Eruption Dynamics

Earth’s outermost solid layer is called the lithosphere. It includes the crust and the upper part of the mantle. The lithosphere is broken into a series of tectonic plates that glide on the fluid-like asthenosphere: a slow-moving layer of semi-solid rock.

A map of the world showing the tectonic plate boundaries and the direction of their motion.



Where do you think geological activity like earthquakes and volcanic eruptions occur most frequently? (Choose the best answer.)

The correct answer is d).

The locations where plates interact are known as plate boundaries and are areas of geological activities like earthquakes and volcanic eruptions.

A map of the world showing the tectonic plate boundaries and the direction of their motion.

In general, there are three types of boundaries defined by the relative motion of the plates:

  • Convergent boundaries — where crust is destroyed as one plate dives under another, such as the Andes Mountains or the Marianas Trench.
  • Divergent boundaries — where new crust is generated as the plates pull away from each other, such as the Mid-Atlantic Ridge.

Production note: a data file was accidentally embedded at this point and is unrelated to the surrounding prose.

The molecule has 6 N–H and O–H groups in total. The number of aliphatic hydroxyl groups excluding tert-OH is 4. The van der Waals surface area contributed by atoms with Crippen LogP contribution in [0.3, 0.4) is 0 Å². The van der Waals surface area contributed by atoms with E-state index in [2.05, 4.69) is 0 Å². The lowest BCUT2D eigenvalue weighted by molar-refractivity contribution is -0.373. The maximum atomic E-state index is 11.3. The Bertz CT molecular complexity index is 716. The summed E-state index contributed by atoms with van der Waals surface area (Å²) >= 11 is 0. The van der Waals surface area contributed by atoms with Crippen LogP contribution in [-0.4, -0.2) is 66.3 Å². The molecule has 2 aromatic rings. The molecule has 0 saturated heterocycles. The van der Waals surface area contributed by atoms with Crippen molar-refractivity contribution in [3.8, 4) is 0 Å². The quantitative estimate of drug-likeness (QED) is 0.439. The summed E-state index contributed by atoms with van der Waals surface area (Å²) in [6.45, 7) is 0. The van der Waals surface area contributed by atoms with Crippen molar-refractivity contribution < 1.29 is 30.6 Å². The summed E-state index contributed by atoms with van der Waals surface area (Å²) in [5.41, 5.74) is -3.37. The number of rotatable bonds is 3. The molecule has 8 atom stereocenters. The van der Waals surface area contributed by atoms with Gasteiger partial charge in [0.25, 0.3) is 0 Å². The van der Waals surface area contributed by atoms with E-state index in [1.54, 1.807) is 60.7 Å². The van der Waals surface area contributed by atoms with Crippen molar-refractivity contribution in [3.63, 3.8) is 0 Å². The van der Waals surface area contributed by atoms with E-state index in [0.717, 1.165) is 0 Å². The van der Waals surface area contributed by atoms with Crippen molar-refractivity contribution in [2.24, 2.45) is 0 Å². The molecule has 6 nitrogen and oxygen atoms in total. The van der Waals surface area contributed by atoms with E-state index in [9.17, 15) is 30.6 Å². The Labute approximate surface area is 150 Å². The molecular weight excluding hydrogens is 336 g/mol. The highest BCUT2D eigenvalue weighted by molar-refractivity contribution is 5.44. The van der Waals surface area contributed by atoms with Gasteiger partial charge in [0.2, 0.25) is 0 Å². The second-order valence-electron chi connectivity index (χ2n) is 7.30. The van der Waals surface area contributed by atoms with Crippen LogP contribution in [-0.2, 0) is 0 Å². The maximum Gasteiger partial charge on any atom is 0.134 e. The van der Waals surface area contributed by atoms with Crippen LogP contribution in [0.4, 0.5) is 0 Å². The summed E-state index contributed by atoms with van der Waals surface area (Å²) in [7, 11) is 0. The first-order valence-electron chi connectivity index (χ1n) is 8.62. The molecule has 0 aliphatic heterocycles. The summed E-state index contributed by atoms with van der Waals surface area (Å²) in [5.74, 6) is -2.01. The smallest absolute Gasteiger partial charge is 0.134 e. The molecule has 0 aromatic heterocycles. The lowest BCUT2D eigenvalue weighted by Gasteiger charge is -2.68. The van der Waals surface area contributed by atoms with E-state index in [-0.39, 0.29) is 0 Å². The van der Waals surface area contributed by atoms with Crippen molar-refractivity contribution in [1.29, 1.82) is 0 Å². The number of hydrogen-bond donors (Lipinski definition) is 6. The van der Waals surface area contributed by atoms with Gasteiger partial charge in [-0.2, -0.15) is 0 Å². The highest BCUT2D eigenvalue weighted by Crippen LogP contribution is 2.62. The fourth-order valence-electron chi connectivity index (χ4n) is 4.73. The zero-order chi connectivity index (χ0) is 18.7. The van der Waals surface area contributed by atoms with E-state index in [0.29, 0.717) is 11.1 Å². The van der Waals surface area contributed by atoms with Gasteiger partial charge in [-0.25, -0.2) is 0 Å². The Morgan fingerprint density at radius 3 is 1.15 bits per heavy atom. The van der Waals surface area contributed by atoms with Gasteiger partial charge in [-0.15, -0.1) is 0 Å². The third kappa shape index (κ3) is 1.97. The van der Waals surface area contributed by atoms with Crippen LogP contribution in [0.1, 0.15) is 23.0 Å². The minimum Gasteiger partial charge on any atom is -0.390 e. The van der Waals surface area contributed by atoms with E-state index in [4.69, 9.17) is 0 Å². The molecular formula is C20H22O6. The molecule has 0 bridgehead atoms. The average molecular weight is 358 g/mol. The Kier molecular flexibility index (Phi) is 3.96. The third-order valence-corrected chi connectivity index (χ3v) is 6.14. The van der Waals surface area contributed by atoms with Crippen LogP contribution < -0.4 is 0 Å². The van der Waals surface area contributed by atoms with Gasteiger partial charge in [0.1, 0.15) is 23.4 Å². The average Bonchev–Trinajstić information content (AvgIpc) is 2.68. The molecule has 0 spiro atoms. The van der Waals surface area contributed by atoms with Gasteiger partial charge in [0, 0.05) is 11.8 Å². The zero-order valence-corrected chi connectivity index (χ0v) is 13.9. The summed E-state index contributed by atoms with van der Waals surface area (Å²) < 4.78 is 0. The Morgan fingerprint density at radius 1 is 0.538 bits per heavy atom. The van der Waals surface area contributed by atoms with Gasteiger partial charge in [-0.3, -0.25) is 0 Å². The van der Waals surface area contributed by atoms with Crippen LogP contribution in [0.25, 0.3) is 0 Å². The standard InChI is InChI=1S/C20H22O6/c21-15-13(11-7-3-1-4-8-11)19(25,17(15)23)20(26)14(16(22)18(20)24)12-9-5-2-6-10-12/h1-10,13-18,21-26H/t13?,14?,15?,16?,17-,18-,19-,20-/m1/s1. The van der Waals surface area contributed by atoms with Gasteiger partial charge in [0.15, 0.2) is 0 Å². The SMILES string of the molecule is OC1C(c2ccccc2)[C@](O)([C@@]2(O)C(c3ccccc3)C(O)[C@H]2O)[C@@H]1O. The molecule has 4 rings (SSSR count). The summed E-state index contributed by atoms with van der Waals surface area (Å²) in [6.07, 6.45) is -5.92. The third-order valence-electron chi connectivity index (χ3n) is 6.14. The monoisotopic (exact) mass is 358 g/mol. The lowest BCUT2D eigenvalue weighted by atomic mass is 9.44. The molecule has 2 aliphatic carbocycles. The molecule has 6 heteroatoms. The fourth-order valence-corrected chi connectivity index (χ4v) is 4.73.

• Transform boundaries — where crust is neither produced nor consumed as the plates slide horizontally past each other, such as the San Andreas fault in California, along east-west portions of the Mid-Atlantic Ridge, in the Caribbean, along the south edge of the South American Plate, and along sections of other plate boundaries, including the Eurasian Plate, Indian Plate, and Arabian Plate.
A map of the world showing locations of major volcanic eruptions since 1750.

Note that while volcanism is abundant along divergent and convergent plate boundaries, it is far less common along transform plate boundaries. To learn more about plate tectonics, visit

A cross-section illustrating the main type of plate boundaries - convergent, divergent, transform and their likely physical manifestations.

Most explosive volcanic eruptions occur along convergent boundaries where one plate sinks (is subducted) under another (1) as can be seen on this image. As the oceanic crust descends under continental crust, it encounters progressively greater pressure. At a depth of about 62 miles (100 km) (2), oceanic crust releases fluids, which rise and initiate partial melting of the overlying continental crust. The molten rock, called magma, rises toward the surface and collects in magma chambers (3). A rupture in Earth’s crust through which magma, volcanic gases and hydrothermal fluid reach the surface is called a volcano (US Geological Survey).